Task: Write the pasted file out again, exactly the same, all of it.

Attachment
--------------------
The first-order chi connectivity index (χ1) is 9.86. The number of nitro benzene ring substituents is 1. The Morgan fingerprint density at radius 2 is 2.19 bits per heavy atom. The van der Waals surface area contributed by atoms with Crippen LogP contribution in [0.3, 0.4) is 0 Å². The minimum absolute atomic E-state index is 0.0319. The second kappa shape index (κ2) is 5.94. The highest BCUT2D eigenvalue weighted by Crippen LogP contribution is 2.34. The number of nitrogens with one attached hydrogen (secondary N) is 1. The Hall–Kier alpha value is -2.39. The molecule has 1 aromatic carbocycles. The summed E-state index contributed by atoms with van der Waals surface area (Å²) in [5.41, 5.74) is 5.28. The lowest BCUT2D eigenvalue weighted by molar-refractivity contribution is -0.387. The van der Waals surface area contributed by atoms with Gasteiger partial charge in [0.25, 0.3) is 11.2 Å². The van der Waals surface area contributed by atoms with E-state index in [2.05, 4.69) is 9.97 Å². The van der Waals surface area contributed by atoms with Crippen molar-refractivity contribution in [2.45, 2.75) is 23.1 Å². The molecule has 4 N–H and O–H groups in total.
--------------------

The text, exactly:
The first-order chi connectivity index (χ1) is 9.86. The number of nitro benzene ring substituents is 1. The Morgan fingerprint density at radius 2 is 2.19 bits per heavy atom. The van der Waals surface area contributed by atoms with Crippen LogP contribution in [0.3, 0.4) is 0 Å². The minimum absolute atomic E-state index is 0.0319. The second kappa shape index (κ2) is 5.94. The highest BCUT2D eigenvalue weighted by Crippen LogP contribution is 2.34. The number of nitrogens with one attached hydrogen (secondary N) is 1. The Hall–Kier alpha value is -2.39. The molecule has 1 aromatic carbocycles. The summed E-state index contributed by atoms with van der Waals surface area (Å²) in [5.41, 5.74) is 5.28. The lowest BCUT2D eigenvalue weighted by molar-refractivity contribution is -0.387. The van der Waals surface area contributed by atoms with Gasteiger partial charge in [0.25, 0.3) is 11.2 Å². The van der Waals surface area contributed by atoms with E-state index in [2.05, 4.69) is 9.97 Å². The van der Waals surface area contributed by atoms with Crippen molar-refractivity contribution in [2.45, 2.75) is 23.1 Å². The molecule has 4 N–H and O–H groups in total.